Office distractions take many forms: checking emails throughout the day, responding to text messages, making phone calls, responding to Skype requests, having quick meetings, and even figuring out what’s for lunch. All of these sap our daily decision-making “battery” (yes, science has proven we can only make so many decisions during a day) and subtract from our ability to focus on what’s most important.
For these reasons, I’ve found that quarterly meetings that are unplugged and off-site are a reliable way to get more clarity about where my team and I are going, what’s working, and what isn’t working.
Why Go Off-Site?
My friend Leo Patching, one of the most seasoned, successful entrepreneurs I know, calls an off-site meeting a chance to get a “10,000-foot view” of things. He breaks decisions down into three distinct levels:
- The 10,000-foot level: strategic, long-term decision-making (CEO)
- The 5,000-foot level: executing on ground-level operations (manager)
- The ground level: repeatable tasks and processes (associate)
Most of us tend to get stuck at the ground level doing tasks we should be delegating to someone else. Or we’re at the 5,000-foot level managing others to ensure they’re following through on ground-level activities.
That’s because it’s easy to get stuck at the ground level, where things seem most pressing. A new email — someone wants my help! A new text — someone wants my attention! A meeting — someone wants my opinion!
That’s also why getting up to the 10,000-foot level, where strategic decisions are made, can be such a challenge. Airplanes burn the majority of their fuel getting to cruising altitude. And as humans, it takes discipline to turn off distractions and get to a high enough altitude to see where we’re going and what’s behind us.
How to Optimize Quarterly Off-Site Meetings
Sometimes, to get to that altitude, you have to completely unplug and leave the day-to-day grind. Here are six key points to remember when planning off-site quarterly reviews to ensure a productive, inspiring meeting that gives you and your team 10,000 foot-level clarity:
- Make it special. We convey the significance of an event through its location. Think of a wedding: Couples pay a lot of money to get married somewhere special because the event itself is special. The same concept applies to these quarterly off-site meetings. Pick somewhere that conveys the seriousness of the event. This will subconsciously reinforce the importance of the meeting and lead people to better prepare ahead of time.
- Block out the day. To get up to that 10,000-foot level where strategic, long-term decision-making can take place, we’re just like a plane — we need time and a dedicated boost. To give your team enough time to do this, block out the entire day. This will keep the daily commotion from intruding and bringing you back down.
- Check the tech. You and your team can look at your smartphones during set meeting breaks; however, you shouldn’t have your phones on you when you’re meeting, planning, etc. Give one another your full attention. Treat your phone like a coat and check it at the door on your way in!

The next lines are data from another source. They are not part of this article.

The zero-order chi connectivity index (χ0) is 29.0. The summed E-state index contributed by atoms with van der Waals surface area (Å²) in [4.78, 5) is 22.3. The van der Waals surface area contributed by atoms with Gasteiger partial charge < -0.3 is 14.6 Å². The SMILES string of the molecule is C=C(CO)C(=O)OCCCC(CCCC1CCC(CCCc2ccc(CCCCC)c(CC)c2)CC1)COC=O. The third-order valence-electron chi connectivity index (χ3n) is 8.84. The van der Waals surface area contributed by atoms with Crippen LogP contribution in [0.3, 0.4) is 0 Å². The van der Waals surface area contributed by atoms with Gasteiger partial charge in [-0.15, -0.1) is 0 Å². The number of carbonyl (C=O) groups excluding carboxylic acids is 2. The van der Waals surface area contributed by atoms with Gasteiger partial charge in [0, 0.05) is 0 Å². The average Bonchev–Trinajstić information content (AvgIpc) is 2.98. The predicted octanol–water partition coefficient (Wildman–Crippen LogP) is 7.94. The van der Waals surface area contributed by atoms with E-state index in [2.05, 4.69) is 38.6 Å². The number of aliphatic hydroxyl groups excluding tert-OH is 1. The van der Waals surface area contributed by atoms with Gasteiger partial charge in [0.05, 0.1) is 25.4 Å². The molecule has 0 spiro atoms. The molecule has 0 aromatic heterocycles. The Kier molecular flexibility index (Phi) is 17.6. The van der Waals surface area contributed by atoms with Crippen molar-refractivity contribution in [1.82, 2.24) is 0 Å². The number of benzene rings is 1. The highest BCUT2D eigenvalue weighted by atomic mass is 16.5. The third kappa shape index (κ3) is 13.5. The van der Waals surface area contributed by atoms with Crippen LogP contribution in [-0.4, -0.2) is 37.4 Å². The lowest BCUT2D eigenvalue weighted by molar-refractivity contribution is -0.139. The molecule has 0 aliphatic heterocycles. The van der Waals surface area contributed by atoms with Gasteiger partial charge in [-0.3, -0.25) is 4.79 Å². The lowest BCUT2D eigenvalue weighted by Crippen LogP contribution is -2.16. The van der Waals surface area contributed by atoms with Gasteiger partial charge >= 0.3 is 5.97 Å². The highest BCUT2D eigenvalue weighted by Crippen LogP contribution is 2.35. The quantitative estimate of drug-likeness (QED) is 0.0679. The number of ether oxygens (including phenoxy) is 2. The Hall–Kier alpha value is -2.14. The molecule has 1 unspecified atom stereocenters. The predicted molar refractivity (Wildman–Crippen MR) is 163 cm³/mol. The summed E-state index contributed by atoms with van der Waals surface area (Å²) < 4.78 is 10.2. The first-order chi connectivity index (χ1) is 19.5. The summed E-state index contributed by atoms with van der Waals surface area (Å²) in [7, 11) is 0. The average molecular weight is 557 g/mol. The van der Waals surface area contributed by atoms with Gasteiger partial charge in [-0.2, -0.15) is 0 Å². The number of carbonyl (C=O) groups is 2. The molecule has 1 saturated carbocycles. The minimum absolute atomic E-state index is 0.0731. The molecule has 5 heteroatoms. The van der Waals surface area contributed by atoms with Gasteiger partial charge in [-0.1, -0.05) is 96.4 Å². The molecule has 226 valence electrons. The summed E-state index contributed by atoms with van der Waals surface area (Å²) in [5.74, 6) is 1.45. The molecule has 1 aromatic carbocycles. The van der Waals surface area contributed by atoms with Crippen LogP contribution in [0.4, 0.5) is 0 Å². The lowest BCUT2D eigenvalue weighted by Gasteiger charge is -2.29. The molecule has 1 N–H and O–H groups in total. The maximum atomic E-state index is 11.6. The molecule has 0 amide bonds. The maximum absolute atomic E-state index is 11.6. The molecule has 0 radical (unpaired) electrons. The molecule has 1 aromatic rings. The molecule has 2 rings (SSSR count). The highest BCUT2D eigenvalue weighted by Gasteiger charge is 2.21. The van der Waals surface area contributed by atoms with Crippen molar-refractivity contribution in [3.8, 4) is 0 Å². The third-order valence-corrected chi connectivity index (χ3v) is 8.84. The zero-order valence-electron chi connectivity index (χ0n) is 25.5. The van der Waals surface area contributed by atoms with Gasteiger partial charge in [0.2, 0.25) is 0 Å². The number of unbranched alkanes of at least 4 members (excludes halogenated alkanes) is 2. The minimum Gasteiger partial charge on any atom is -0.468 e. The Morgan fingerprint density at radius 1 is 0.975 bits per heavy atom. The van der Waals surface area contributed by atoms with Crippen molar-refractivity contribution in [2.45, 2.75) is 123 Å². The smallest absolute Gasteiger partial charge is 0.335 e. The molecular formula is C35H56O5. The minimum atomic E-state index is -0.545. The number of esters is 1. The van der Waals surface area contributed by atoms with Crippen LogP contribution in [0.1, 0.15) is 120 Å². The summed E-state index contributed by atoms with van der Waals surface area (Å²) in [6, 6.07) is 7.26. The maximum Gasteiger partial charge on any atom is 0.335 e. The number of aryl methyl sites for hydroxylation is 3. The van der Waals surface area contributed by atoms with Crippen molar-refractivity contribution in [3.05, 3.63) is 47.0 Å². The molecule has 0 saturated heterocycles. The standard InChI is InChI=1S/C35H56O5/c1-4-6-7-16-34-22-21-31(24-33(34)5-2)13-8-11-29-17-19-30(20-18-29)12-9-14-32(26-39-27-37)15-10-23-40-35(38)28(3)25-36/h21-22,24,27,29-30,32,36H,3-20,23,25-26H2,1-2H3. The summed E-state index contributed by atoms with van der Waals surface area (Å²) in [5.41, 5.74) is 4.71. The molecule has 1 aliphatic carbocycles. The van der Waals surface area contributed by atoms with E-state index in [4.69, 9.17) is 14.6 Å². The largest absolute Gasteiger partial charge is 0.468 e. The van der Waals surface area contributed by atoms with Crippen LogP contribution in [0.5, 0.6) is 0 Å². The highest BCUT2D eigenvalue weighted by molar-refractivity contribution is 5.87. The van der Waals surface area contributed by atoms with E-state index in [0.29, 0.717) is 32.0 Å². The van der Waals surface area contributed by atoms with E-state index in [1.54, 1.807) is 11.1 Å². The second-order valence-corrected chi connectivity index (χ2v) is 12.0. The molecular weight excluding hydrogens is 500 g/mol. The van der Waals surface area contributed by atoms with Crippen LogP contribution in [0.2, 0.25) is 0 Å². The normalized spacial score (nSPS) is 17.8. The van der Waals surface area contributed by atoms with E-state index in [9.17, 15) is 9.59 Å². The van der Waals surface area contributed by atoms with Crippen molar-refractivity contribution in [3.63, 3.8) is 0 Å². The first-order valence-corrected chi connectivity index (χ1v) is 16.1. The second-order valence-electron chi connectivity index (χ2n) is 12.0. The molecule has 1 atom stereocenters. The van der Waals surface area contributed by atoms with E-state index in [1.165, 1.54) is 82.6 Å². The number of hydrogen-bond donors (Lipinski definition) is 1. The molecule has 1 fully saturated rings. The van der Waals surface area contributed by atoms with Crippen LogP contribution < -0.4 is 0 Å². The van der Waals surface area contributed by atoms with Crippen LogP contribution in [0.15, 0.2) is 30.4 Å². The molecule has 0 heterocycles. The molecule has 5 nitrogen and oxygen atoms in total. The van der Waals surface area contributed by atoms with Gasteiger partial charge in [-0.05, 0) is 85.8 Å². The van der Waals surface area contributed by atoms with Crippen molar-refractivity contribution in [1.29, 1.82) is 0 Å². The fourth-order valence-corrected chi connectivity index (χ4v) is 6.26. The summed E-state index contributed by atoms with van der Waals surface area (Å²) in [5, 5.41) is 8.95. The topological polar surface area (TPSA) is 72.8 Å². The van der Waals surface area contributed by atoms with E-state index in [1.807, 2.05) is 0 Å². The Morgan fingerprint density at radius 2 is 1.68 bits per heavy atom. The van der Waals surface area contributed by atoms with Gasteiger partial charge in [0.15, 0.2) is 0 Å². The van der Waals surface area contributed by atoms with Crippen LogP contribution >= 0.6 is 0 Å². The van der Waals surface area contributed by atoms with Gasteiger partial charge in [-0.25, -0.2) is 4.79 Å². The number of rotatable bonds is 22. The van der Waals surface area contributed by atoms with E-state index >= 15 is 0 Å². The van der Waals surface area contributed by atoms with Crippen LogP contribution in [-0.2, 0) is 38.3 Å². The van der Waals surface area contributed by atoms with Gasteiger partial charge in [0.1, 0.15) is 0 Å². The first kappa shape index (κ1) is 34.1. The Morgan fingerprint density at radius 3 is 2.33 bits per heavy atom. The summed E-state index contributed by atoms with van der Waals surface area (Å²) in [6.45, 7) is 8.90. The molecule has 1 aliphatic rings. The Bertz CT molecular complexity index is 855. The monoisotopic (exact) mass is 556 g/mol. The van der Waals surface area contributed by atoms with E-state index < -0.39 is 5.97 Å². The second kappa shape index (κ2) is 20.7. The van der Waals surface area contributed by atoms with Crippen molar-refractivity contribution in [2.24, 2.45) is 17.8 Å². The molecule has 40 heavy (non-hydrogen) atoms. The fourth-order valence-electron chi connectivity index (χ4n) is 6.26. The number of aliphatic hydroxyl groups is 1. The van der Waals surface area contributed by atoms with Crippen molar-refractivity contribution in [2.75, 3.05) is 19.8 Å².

- Protect your decision-making battery. Our ability to make decisions diminishes as the day goes on. Steve Jobs knew this, which is why he wore the same outfit almost every day. President Obama knows this, which is why he only chooses between two suit colors.Your team is going to be making big decisions during this quarterly meeting, so you want that battery to be as charged as possible. That means taking care of all the small decisions they might have to deal with ahead of time. Get a healthy catered lunch so they don’t have to think about what they’ll eat. Use the same special location again and again so they know exactly how to get there. Set the same date so people can plan around it. Even take care of how to get there and back so your team doesn’t have to worry about transportation.
- Define rocks vs. pebbles. From a goal-setting perspective, rocks are what you need to have, and pebbles are nice to have. But when we fill our mental buckets with them without defining the two, we’re often left with a bunch of pebbles and no room for the big important rocks. That’s why it’s important to break down quarterly objectives into things that you need to have vs. things that would be nice to have. This will allow your team to focus on what’s most important to the business.
- Simplify before you multiply. Scaling up before you’ve simplified things is a recipe for disaster. Think of Chipotle Mexican Grill. The founder had a simple idea to offer a simple menu that could be prepared fresh every day. Chipotle stayed true to this simple vision and has since multiplied to 130 units in 18 markets. If you want to exponentially multiply your current business, start by simplifying it first.
Although quarterly off-site meetings can seem like an intrusion on what’s most pressing right now, it’s vital to your team’s success to set aside dedicated time and space to evaluate what’s working and what isn’t. This gives you time to see where you’ve been and plan where you want to go.
About the Author
Brian David Crane is a serial entrepreneur and technology investor. When he’s not working on making iPhone caller ID better with his business, CallerSmart, you can probably find him dancing Zouk or reading on his Kindle.